While businesses become more adept at capturing big data, few are really leveraging data’s predictive power because they fail to take into account the context of that information.
But that doesn’t stop them from producing charts and graphs to depict data. Don’t get us wrong – these graphics are useful for depicting both simple and complex measures. However, they often stop short of telling the whole story. Without context, people may not fully grasp what you’re trying to convey. Even worse, removing the context from data can also remove its accuracy and reliability.
Putting the Pieces Together
Data analytics can create valuable insights, but those insights rely on having a specific context in mind. Otherwise, we are left with nothing but estimates and generalized conclusions. Businesses can become blindsided by the huge amounts of data at our fingertips, but it is dangerous to let this data inform our decisions without stopping to think of its context.
For example, consider the numbers themselves. Statistics is a science of estimation, meaning the numbers you see aren’t really an exact count. Simply shifting the criteria of what was counted can change the numbers entirely, so there’s always a level of uncertainty attached to your data. It’s the data scientist’s job to minimize that uncertainty, which can be achieved, in part, by applying context.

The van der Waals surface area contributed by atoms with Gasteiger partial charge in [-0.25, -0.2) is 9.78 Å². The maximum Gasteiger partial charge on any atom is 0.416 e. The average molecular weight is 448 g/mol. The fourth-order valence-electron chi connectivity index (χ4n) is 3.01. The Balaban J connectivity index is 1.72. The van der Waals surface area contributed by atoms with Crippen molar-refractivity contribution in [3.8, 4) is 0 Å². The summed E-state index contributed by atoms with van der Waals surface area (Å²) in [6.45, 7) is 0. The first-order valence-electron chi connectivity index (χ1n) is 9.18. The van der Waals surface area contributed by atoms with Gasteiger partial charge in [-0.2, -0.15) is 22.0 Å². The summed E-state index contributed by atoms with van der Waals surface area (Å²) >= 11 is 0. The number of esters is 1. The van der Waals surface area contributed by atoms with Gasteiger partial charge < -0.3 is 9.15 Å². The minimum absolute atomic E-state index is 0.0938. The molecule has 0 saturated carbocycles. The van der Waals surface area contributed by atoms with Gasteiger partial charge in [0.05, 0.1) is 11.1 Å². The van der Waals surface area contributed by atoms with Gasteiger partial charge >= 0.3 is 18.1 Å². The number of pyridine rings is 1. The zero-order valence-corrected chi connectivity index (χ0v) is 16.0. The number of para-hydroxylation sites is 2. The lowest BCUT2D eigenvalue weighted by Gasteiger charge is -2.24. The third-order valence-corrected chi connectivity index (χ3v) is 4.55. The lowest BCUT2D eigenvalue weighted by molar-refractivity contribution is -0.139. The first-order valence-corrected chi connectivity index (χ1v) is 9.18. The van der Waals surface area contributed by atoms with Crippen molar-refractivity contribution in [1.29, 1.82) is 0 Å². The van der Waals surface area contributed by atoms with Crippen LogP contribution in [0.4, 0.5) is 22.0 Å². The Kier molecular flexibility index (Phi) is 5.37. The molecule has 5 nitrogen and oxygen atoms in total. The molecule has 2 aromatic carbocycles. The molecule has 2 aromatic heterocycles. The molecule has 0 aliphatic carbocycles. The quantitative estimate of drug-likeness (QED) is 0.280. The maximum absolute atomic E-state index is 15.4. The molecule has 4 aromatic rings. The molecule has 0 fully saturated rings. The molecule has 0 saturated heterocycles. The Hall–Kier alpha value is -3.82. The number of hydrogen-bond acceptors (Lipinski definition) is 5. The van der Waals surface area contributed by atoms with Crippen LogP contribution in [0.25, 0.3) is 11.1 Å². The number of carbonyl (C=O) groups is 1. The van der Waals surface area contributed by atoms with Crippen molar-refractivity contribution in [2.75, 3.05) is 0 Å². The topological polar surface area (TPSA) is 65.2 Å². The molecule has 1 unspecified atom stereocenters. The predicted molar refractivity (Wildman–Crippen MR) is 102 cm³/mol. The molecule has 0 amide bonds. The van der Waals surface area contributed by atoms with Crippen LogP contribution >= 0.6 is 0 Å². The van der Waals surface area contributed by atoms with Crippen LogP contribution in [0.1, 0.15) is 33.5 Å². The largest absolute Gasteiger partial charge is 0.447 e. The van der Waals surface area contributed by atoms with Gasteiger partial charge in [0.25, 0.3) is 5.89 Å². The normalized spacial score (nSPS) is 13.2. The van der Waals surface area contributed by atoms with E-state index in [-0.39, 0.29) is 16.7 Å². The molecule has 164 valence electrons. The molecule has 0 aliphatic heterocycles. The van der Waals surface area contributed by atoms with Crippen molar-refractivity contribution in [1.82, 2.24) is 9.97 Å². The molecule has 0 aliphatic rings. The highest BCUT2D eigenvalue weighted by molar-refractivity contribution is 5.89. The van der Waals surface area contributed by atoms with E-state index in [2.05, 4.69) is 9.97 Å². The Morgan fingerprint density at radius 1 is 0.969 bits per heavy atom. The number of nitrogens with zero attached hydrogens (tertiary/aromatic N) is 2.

Have you ever read one of those “Happiest State” or “Healthiest City” studies? Don’t they have more impact when you know which people, factors, etc. were used to determine the numbers? Context can make the difference between simply seeing a graph or statistic and understanding the information behind it well enough to take action upon it – for example, adopting public health initiatives that have been successful in other cities.
Bringing Big Data into Context
To preserve context for a data object, you need to know where the data is from, as well as when that data will “expire”, or become too old to be relevant. If this context is not preserved, your analysis created from that data can become stale.
When aggregating data sets, context boils down to capturing the reasons that went into selecting the data. For example, you might consider which possible data objects could have been included, why the ones included were chosen, and what you learned from inspecting all the data. Understanding the context of your data and sharing it with others will provide confidence that everyone is basing decisions upon relevant and timely information.
Contextual analytics allows businesses to find patterns and trends and helps them to build predictive models and create business strategies. Context makes the difference between a big data and “smart data.” The business value of context is that you know more about your data and can trust it.
Visualizing the Context
The most successful dashboards today put information into context to allow companies to tell a story with their data. Users that are “in the know” about why a particular measure is trending one way or another can provide analyst guidance that helps transfer what they know to everyone else.
And that’s the key value of context – you know what you have. The more context that you can provide to people, the better they can understand the data and use it to make informed decisions.